LEXINGTON, Ky. — It’s been a topsy-turvy season in college football.
Still, one element of the Southeastern Conference balance of power held true Saturday — though Tennessee’s 23rd straight win over Kentucky was anything but automatic.
It took four overtimes for the Volunteers to slug out a 52-50 victory, and clinch a spot in the SEC championship against LSU.
In the process, No. 19 Tennessee (9-3, 5-3) blew a 17-point lead in the final 16 minutes of regulation, shook off a horrendous second half for the offense, got seven touchdowns from Erik Ainge, gave up six TDs thrown by counterpart Andre Woodson and blocked a chip-shot field goal in the second overtime.
“You just do not get better FB than what was played tonight,” said UT coach Phillip Fulmer, whose Vols won their fifth straight. “Our team has some shortcomings in some areas but heart and fight’s not one of them.”
This past Tuesday during his weekly news conference, Fulmer said he didn’t care if the Vols blocked a field goal to win 3-0 or won 52-50.
He was right on both counts.
“Maybe I should go to Las Vegas. Play the numbers,” the coach quipped.
Instead, Fulmer will be busy in Atlanta for the Vols’ third trip to the conference title game since 2001. Tennessee hasn’t won a league crown since 1998.
And Kentucky came perilously close to continuing that drought.
After rallying from a 24-7 deficit at halftime and a 31-14 hole late in the third quarter, the Wildcats (7-3, 3-5) got a first-and-goal at the 5-yard line with 22 seconds remaining but could not get into the end zone. They settled for a game-tying field goal by Lones Seiber.
A Knoxville native, Seiber got an even bigger chance in the second OT. The Wildcats picked off Ainge, then basically sat on the ball to set up a 34-yard field goal try.
“I thought it was over,” said Wildcats receiver Steve Johnson, the recipient of two TD catches.
Instead, Vols defensive tackle Dan Williams got up to block the kick.
“As much emotion as I had inside me I was just telling myself to jump as high as I can,” Williams said. “It just so happened it hit me in the facemask.”
Williams made the play out of the poetically named “desperation block” scheme: no worries about a fake, just stop the kick at all costs.
“I never got that sinking, sick feeling,” Fulmer said of the field goal. “I got a little sick feeling about the whole scenario as it changed a couple of times because really we had the game in hand for a long period of time. And couldn’t hold it.”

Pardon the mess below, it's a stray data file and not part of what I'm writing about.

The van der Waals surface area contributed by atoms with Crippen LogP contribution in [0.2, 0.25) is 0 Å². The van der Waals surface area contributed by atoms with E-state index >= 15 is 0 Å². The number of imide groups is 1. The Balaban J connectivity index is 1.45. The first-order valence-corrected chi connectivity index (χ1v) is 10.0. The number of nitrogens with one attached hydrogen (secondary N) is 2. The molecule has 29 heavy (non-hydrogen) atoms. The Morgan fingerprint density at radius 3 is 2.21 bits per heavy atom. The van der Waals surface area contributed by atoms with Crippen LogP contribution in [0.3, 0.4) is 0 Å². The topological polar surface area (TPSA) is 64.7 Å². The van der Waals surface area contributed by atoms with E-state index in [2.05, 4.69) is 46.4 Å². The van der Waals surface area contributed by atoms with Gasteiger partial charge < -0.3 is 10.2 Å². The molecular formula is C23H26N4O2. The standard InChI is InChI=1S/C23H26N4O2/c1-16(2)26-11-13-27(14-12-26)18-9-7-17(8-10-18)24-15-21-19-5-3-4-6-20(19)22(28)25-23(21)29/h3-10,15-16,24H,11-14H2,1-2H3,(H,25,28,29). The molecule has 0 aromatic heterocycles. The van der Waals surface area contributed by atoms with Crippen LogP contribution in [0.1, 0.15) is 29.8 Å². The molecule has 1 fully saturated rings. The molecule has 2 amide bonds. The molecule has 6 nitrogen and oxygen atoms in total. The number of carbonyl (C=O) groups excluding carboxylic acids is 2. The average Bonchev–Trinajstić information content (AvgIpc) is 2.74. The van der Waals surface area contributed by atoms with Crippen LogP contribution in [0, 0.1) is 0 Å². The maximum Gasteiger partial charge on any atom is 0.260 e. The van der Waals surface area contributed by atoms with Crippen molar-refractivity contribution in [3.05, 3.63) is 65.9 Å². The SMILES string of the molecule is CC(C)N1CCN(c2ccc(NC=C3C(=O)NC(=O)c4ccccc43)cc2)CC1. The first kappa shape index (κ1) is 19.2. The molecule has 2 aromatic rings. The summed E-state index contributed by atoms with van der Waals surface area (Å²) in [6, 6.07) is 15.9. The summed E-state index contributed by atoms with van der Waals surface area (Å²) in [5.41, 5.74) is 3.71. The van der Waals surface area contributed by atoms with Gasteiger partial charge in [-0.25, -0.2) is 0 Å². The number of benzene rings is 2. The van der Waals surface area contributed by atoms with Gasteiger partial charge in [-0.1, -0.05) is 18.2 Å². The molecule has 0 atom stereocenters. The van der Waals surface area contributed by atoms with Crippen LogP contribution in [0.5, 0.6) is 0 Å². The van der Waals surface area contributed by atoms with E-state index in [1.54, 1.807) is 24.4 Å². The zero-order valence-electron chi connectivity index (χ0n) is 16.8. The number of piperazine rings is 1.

Both teams scored touchdowns and failed on the mandatory 2-point conversion in the third OT. Arian Foster was flagged for a personal foul after being denied on his conversion run, setting up UT back at the 40 to start the fourth overtime session.
The extra distance didn’t matter. On the first play, Ainge hit Quintin Hancock on a go route and the sophomore streaked some 20 yards after the catch for the score. Ainge then connected with Austin Rogers, who stretched across the goal line after getting hit hard on the doorstep for the 2-point conversion.
“You can’t hold anything back in that situation,” Ainge said.
Kentucky answered with a 2-yard touchdown run by Derrick Locke, but on the conversion, Woodson was forced to scramble and Antonio Reynolds dragged him down shy of the end zone.
The game-winning tackle sparked a wild celebration by Tennessee’s players, coaches and support staff.
The Vols dominated the first half, compiling a 24-7 lead and scoring on the first play of the game when Ainge hit a wide-open Foster on a wheel route that netted 65 yards.
Kentucky got on the board with 12:12 left in the second quarter when Woodson found a leaping Johnson on a 17-yard TD.
With that score, Tennessee surrendered its 300th point this season. The Vols entered Saturday having yielded 294 points, second worst only to the 2004 team that gave up 295 points.
Kentucky added plenty to that record-worst total, scoring 24 points in the second half while limiting the Vols to 119 yards of offense.
It wasn’t enough for the Wildcats, though.
“It’s kind of been the story of the season,” Ainge said. “When we need it, we get it.”
UT got what was needed to go to Atlanta. It just took four overtimes to do it, and marked yet another game where the Vols won as an underdog.
One guy on Rocky Top hopes that trend continues next week.
“I don’t want anybody to pick us to win this game,” linebacker Jerod Mayo said after a 19-tackle performance. “Anybody at all. We’ll go out there and get the job done.”